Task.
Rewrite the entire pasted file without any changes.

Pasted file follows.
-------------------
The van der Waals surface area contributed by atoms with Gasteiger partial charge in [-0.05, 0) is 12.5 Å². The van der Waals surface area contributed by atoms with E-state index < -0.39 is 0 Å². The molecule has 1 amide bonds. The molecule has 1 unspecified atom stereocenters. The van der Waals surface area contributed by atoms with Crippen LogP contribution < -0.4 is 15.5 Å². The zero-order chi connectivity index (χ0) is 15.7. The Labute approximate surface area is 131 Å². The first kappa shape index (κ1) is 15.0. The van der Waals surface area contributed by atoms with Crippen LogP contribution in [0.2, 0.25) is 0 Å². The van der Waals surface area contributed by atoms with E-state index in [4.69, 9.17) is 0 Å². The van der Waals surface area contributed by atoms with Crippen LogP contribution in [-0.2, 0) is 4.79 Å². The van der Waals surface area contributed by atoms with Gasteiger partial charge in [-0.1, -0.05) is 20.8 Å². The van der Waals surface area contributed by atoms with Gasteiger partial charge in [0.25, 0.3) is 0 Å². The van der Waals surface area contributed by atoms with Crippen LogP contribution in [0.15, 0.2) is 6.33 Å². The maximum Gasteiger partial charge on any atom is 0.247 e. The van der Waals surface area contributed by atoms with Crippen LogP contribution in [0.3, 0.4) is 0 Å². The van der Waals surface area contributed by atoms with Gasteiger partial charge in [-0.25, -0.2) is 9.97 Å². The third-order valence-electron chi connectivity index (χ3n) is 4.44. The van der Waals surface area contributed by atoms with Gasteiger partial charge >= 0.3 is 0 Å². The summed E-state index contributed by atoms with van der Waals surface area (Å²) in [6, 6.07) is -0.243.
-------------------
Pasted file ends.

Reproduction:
The van der Waals surface area contributed by atoms with Gasteiger partial charge in [-0.05, 0) is 12.5 Å². The van der Waals surface area contributed by atoms with E-state index < -0.39 is 0 Å². The molecule has 1 amide bonds. The molecule has 1 unspecified atom stereocenters. The van der Waals surface area contributed by atoms with Crippen LogP contribution < -0.4 is 15.5 Å². The zero-order chi connectivity index (χ0) is 15.7. The Labute approximate surface area is 131 Å². The first kappa shape index (κ1) is 15.0. The van der Waals surface area contributed by atoms with Crippen LogP contribution in [0.2, 0.25) is 0 Å². The van der Waals surface area contributed by atoms with E-state index in [4.69, 9.17) is 0 Å². The van der Waals surface area contributed by atoms with Crippen LogP contribution in [-0.2, 0) is 4.79 Å². The van der Waals surface area contributed by atoms with Gasteiger partial charge in [-0.1, -0.05) is 20.8 Å². The van der Waals surface area contributed by atoms with Gasteiger partial charge in [0.25, 0.3) is 0 Å². The van der Waals surface area contributed by atoms with Crippen LogP contribution in [0.15, 0.2) is 6.33 Å². The maximum Gasteiger partial charge on any atom is 0.247 e. The van der Waals surface area contributed by atoms with Crippen LogP contribution in [0.3, 0.4) is 0 Å². The van der Waals surface area contributed by atoms with Gasteiger partial charge in [-0.25, -0.2) is 9.97 Å². The third-order valence-electron chi connectivity index (χ3n) is 4.44. The van der Waals surface area contributed by atoms with Gasteiger partial charge >= 0.3 is 0 Å². The summed E-state index contributed by atoms with van der Waals surface area (Å²) in [6, 6.07) is -0.243.